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February 2015

Submitted by admin2 on Wed, 06/05/2015 - 2:29pm

Te Rūnanga-ā-Iwi o Ngāti Kahu
Land Claims Report for February 2015

1. Appeal to the Supreme Court on Te Ana o Taite – ceremony to mark settlement 7 February
2. Ngāti Kahu Trust Board Litigation Against Ngāti Kahu Mortgage Services
3. Offer from Crown to fully and finally extinguish Ngāti Kahu’s claims
4. Māori Affairs Select Committee considering Te Hiku Claims Settlement Bill: hearing 2-3 March
5. National Iwi Chairs Forum, 4-5 February 2015, Kerikeri, Ngāti Kahu hosting
6. Further Report back on Constitutional Transformation project – 5 possible options for a new constitutional arrangement for the country
7. Progress with Deed of Partial Settlement
The ceremony to mark the agreement we reached with Carrington Jade to settle out of court was held at Te Ana o Taite on 7 February. Carrington Jade also sponsored the National Iwi Chairs Forum hui in Kerikeri.

At our January hui we accepted the Ngāti Kahu Trust Board’s proposal to vary the proposed out of court settlement for its action against Ngāti Kahu Mortgage Services subject to a number of conditions. They were sent to the Trust Board.

A final decision on the Crown’s offer continues to await the response of two marae.

The Māori Affairs Select Committee hearing on Te Hiku Claims Settlement Bill will take place on 2-3 March in Kaitāia.

I spoke briefly with the Federation of Māori Authorities about the government moving to steal our forestry rentals.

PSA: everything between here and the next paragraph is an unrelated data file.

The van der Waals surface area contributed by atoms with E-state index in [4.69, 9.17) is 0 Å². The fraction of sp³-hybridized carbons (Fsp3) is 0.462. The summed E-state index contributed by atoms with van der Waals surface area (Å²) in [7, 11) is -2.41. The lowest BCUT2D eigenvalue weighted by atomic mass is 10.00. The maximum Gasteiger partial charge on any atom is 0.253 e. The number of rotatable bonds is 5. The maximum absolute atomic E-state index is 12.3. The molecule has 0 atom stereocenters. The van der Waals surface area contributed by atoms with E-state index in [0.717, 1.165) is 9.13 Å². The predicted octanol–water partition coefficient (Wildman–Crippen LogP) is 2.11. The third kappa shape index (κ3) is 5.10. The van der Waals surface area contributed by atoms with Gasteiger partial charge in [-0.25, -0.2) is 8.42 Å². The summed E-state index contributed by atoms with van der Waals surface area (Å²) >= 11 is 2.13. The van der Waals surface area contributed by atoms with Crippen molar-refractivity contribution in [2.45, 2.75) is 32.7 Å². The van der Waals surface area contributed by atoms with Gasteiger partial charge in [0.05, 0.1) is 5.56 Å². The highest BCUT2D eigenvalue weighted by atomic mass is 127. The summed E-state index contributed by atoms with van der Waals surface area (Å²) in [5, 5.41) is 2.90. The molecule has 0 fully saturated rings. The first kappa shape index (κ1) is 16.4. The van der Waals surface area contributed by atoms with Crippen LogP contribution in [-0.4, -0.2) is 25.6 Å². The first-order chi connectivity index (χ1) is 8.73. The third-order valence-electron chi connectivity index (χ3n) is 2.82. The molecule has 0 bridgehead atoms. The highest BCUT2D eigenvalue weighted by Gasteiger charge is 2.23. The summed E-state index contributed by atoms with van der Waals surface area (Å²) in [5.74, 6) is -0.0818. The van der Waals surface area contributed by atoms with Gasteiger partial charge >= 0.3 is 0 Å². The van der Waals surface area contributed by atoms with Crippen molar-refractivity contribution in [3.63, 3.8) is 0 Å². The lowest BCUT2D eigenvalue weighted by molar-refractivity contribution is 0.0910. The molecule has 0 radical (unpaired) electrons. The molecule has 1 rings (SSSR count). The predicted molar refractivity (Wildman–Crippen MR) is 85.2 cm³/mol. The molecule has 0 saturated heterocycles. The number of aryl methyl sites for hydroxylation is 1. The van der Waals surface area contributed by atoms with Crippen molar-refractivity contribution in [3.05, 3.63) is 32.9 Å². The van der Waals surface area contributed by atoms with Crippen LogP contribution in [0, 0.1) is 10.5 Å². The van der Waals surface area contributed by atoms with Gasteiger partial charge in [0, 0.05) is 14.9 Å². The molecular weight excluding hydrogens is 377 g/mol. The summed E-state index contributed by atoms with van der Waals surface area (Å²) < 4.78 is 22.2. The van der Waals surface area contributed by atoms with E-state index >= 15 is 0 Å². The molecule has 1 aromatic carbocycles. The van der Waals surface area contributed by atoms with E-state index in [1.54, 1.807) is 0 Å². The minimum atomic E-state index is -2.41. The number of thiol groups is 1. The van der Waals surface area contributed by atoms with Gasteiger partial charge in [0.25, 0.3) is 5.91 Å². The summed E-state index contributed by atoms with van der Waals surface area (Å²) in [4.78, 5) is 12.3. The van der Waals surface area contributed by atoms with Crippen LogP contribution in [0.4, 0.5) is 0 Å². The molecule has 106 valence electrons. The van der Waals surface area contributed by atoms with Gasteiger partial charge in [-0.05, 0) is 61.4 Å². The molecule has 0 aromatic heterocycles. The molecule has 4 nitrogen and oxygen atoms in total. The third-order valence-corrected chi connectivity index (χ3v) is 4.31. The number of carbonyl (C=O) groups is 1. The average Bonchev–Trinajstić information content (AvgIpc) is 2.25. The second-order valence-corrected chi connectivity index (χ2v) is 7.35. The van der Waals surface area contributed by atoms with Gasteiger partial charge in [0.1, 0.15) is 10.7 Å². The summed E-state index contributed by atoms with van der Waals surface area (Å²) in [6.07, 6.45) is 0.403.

National Iwi Chairs’ Forum took place at the Turner Centre in Kerikeri on 4-5 February hosted by Ngāti Kahu and Ngāti Hine. It was a very successful hui and large numbers attended.

Matike Mai Aotearoa convened by Moana Jackson has proposed five possible options for consideration as new constitutional arrangements for the country.

Work on finalizing our Deed of Partial Settlement is on-going.
1. Appeal to the Supreme Court on Te Ana o Taite – ceremony to mark settlement
A ceremony to mark the occasion of the signing of the out of court settlement and cooperation agreement with Carrington Jade (which is owned by Shanghai CRED) took place at Te Ana o Taite on 7 February. The head of Shanghai Cred, Mr Gui, delayed his travel arrangements to attend. It was a beautiful and moving ceremony as we thanked Shanghai CRED for ensuring that Te Ana o Taite is permanently protected and undertaking to take good care of Te Whānau Moana’s lands. Mr Gui emphasized his wish to see us work together and for everyone to benefit from their development. The ceremony was followed by a meal at Carrington Winery. Some of our delegates and a large number of Te Whānau Moana attended.